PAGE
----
KOM Informatics has released Beta Build 3.27. Changes include:
New Interval Workload Levels Insight Notification
Interval Workload Levels track a 42-day rolling average of kilojoules of energy spent in a given interval training zone. They are tracked in exactly the same way as Chronic Training Load. In future builds, the main use for Interval Workloads will be for workout planning decision support. The system will be able to associate Interval Workloads with what got accomplished in terms of interval training on any given day. If you managed x minutes of interval work when your Interval Workload Level was y in the past, that is a strong preliminary argument that you should be able to accomplish x minutes again, provided your current level is y. The Interval Workload Levels Insight Notification provides a this week vs last week view. If you're attempting to build fitness your levels in one or more zones should be rising, provided you are not employing a volume based Z2 only strategy. The new notification is timed to run just after the 2 Critical Power Notification on Mondays.
The build also includes a performance optimization for the Personal Records - Workload Correlation report.
Garmin Backfill implemented. Notifications. Hammer Score Leaderboard. Insight & Warning Notifications. Critical Power History.
KOM Informatics has released Beta Build 3.13. Changes include:
A new Ride Backfill Request Utility
Currently works with Garmin Connect data. This utility enables you to upload rides which occurred before the date when you initially authorized KOM Informatics to access your Garmin Connect data. Load a year's worth of data with a couple of clicks!
A new Ride Load Status Checker Utility
Allows you to check the load status of your rides by date range and status.
KOM Informatics has released Beta Build 3.17. Changes include:
KOMInformatics has a new notifications system which is currently working for social networking follow requests and ride comments. The Coaches And Friends page has a utility which allows you to lookup other KOMInformatics users by supplying the Firstname, Lastname, and Nickname under which they are registered, and send them a follow request. This utility is intended for those who have signed up through a recommendation from a coach or friend and want to be able to follow/ be followed by this individual. You get your notifications by clicking on the bell icon on the right side of the menubar. An unread notification summary will be sent out by email. You can control the frequency that these emails are sent from the Advanced Settings page. The default is once a day.
Weekly Hammer Score Leaderboard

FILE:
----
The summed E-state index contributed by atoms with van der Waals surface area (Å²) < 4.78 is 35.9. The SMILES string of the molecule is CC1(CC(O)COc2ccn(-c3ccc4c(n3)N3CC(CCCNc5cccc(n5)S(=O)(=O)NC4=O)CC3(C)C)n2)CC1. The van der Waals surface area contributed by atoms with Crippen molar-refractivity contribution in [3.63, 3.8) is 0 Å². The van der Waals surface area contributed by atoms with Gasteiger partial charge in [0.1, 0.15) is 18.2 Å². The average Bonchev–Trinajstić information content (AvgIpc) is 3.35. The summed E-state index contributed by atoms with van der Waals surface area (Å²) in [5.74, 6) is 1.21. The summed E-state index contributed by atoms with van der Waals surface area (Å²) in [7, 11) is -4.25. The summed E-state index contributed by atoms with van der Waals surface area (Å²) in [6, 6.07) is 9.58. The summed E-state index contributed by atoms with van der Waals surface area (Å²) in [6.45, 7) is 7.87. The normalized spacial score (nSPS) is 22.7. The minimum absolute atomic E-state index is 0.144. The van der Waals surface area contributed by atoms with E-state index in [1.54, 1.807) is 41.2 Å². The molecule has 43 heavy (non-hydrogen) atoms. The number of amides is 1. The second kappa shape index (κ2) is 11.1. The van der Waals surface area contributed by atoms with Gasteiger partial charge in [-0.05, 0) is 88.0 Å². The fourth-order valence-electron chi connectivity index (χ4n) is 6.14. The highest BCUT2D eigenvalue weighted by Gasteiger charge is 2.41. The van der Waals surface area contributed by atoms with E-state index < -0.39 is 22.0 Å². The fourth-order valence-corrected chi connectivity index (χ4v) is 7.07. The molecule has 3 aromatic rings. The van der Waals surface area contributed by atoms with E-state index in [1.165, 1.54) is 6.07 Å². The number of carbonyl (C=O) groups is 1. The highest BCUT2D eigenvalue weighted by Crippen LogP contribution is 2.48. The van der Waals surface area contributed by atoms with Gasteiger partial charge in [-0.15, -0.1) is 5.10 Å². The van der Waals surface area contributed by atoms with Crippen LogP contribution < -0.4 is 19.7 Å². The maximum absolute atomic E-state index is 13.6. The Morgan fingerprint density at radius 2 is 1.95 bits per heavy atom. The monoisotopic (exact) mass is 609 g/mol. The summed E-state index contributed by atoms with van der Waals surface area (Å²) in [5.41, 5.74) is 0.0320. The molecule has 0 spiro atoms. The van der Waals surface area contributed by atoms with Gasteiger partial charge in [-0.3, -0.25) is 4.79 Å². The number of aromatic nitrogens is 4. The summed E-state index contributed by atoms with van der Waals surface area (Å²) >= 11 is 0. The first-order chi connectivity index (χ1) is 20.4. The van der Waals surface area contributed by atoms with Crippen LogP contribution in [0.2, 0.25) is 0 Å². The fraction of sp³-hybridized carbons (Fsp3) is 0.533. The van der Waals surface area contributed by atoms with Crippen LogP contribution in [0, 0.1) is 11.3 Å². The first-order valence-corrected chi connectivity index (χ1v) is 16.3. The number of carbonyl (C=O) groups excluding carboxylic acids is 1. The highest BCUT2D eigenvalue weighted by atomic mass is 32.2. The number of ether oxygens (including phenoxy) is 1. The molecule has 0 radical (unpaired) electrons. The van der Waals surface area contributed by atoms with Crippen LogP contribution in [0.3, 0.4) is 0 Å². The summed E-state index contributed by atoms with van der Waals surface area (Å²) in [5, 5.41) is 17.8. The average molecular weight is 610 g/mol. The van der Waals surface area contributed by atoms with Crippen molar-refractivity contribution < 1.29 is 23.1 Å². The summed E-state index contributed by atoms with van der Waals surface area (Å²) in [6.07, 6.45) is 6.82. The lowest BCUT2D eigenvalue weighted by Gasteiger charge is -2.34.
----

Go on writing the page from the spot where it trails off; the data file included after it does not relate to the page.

This Leaderboard will show summary stats of the 5 toughest interval rides posted on KOMInformatics for a given week, plus your best interval ride from that week if you didn't make the top 5. Hammer Score is a metric that gets posted for every ride which calculates the strength of the interval portion of the workout. It factors in both the FTP/CP and the body weight of the rider theoretically making it a fair competition provided people are honest about their power zones, FTP/CP and weight. You must opt-in to the Leaderboard in order to see it and be eligible to win the competition. You do this from the Advanced Settings page, If you do opt-in your name will appear next to your score and other users will be able to send you a "friend" follow request. If you accept a follow request that person will get your rides in their feed and be able to post comments on them.
KOM Informatics has released Beta Build 3.19. Changes include:
Insights are a special type of system generated notification backed by a deep dive into your ride data, which will provide a basis for enhanced training decisions. The first insight will provide a weekly look at your Critical Power (CP) and Anaerobic Work Capacity (AWC) based on your last 4 weeks of rides. Gains in CP equate to stronger TT's and an enhanced ability to hang in a bunch with stronger riders for long, sustained efforts. Gains in AWC equate to enhanced ability to make selections or create breakaways over the course of a race. It'll come into play when a race repeatedly hits short, punchy climbs. Is the type of fitness you're building appropriate for your short to mid-term goals? Staying on top of your CP/AWC can help to answer that question The first weekly CP Notification will occur on Monday 7/11/2022.